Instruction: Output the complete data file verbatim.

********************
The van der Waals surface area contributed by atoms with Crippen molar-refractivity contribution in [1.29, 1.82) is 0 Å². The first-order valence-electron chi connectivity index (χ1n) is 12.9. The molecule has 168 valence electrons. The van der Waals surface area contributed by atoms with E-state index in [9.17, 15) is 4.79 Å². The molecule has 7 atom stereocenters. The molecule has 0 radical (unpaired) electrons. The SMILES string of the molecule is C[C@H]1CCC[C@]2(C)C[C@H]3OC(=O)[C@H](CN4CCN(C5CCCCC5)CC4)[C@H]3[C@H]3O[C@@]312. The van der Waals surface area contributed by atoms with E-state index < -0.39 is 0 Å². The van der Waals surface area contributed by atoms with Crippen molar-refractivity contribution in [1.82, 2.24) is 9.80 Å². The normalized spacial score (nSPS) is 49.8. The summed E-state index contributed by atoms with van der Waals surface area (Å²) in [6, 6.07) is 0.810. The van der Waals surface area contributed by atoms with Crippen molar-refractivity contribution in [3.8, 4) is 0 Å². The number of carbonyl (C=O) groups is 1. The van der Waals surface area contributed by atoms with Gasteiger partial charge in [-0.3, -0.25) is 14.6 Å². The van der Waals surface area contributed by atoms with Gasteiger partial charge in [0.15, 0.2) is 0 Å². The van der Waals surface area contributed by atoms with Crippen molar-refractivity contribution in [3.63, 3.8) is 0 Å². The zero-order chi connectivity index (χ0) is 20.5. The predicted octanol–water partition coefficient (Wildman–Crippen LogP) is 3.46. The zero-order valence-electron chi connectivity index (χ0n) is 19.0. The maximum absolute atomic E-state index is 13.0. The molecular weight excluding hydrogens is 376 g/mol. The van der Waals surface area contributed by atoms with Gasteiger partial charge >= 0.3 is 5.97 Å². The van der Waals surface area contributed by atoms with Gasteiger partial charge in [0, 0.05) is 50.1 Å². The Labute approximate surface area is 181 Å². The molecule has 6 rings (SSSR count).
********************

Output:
The van der Waals surface area contributed by atoms with Crippen molar-refractivity contribution in [1.29, 1.82) is 0 Å². The first-order valence-electron chi connectivity index (χ1n) is 12.9. The molecule has 168 valence electrons. The van der Waals surface area contributed by atoms with E-state index in [9.17, 15) is 4.79 Å². The molecule has 7 atom stereocenters. The molecule has 0 radical (unpaired) electrons. The SMILES string of the molecule is C[C@H]1CCC[C@]2(C)C[C@H]3OC(=O)[C@H](CN4CCN(C5CCCCC5)CC4)[C@H]3[C@H]3O[C@@]312. The van der Waals surface area contributed by atoms with E-state index < -0.39 is 0 Å². The van der Waals surface area contributed by atoms with Crippen molar-refractivity contribution in [1.82, 2.24) is 9.80 Å². The normalized spacial score (nSPS) is 49.8. The summed E-state index contributed by atoms with van der Waals surface area (Å²) in [6, 6.07) is 0.810. The van der Waals surface area contributed by atoms with Crippen molar-refractivity contribution in [3.8, 4) is 0 Å². The number of carbonyl (C=O) groups is 1. The van der Waals surface area contributed by atoms with Gasteiger partial charge in [-0.3, -0.25) is 14.6 Å². The van der Waals surface area contributed by atoms with Gasteiger partial charge in [0.15, 0.2) is 0 Å². The van der Waals surface area contributed by atoms with Crippen molar-refractivity contribution in [3.63, 3.8) is 0 Å². The zero-order chi connectivity index (χ0) is 20.5. The predicted octanol–water partition coefficient (Wildman–Crippen LogP) is 3.46. The zero-order valence-electron chi connectivity index (χ0n) is 19.0. The maximum absolute atomic E-state index is 13.0. The molecular weight excluding hydrogens is 376 g/mol. The van der Waals surface area contributed by atoms with Gasteiger partial charge >= 0.3 is 5.97 Å². The van der Waals surface area contributed by atoms with Gasteiger partial charge in [0, 0.05) is 50.1 Å². The Labute approximate surface area is 181 Å². The molecule has 6 rings (SSSR count).